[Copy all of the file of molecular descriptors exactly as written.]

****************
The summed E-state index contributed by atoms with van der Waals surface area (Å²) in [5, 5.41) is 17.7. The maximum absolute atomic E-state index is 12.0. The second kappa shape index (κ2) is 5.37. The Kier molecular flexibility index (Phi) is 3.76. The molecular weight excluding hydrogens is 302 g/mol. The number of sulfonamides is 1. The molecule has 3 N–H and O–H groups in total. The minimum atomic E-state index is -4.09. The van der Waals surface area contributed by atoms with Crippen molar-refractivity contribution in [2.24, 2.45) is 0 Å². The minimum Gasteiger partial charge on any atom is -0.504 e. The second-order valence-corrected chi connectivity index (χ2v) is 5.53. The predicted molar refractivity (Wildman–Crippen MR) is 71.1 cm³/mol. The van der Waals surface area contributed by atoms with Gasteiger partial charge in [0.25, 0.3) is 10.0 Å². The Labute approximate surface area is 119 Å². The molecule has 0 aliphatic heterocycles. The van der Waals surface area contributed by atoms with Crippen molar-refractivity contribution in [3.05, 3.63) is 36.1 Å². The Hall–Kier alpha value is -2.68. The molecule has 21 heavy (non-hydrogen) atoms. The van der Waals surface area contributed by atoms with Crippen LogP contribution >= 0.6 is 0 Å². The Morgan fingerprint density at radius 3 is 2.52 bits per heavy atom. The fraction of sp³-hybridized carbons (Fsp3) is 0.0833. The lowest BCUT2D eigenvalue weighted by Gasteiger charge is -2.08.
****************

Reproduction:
The summed E-state index contributed by atoms with van der Waals surface area (Å²) in [5, 5.41) is 17.7. The maximum absolute atomic E-state index is 12.0. The second kappa shape index (κ2) is 5.37. The Kier molecular flexibility index (Phi) is 3.76. The molecular weight excluding hydrogens is 302 g/mol. The number of sulfonamides is 1. The molecule has 3 N–H and O–H groups in total. The minimum atomic E-state index is -4.09. The van der Waals surface area contributed by atoms with Crippen molar-refractivity contribution in [2.24, 2.45) is 0 Å². The minimum Gasteiger partial charge on any atom is -0.504 e. The second-order valence-corrected chi connectivity index (χ2v) is 5.53. The predicted molar refractivity (Wildman–Crippen MR) is 71.1 cm³/mol. The van der Waals surface area contributed by atoms with Gasteiger partial charge in [0.25, 0.3) is 10.0 Å². The Labute approximate surface area is 119 Å². The molecule has 0 aliphatic heterocycles. The van der Waals surface area contributed by atoms with Crippen molar-refractivity contribution in [3.05, 3.63) is 36.1 Å². The Hall–Kier alpha value is -2.68. The molecule has 21 heavy (non-hydrogen) atoms. The van der Waals surface area contributed by atoms with Crippen LogP contribution >= 0.6 is 0 Å². The Morgan fingerprint density at radius 3 is 2.52 bits per heavy atom. The fraction of sp³-hybridized carbons (Fsp3) is 0.0833. The lowest BCUT2D eigenvalue weighted by Gasteiger charge is -2.08.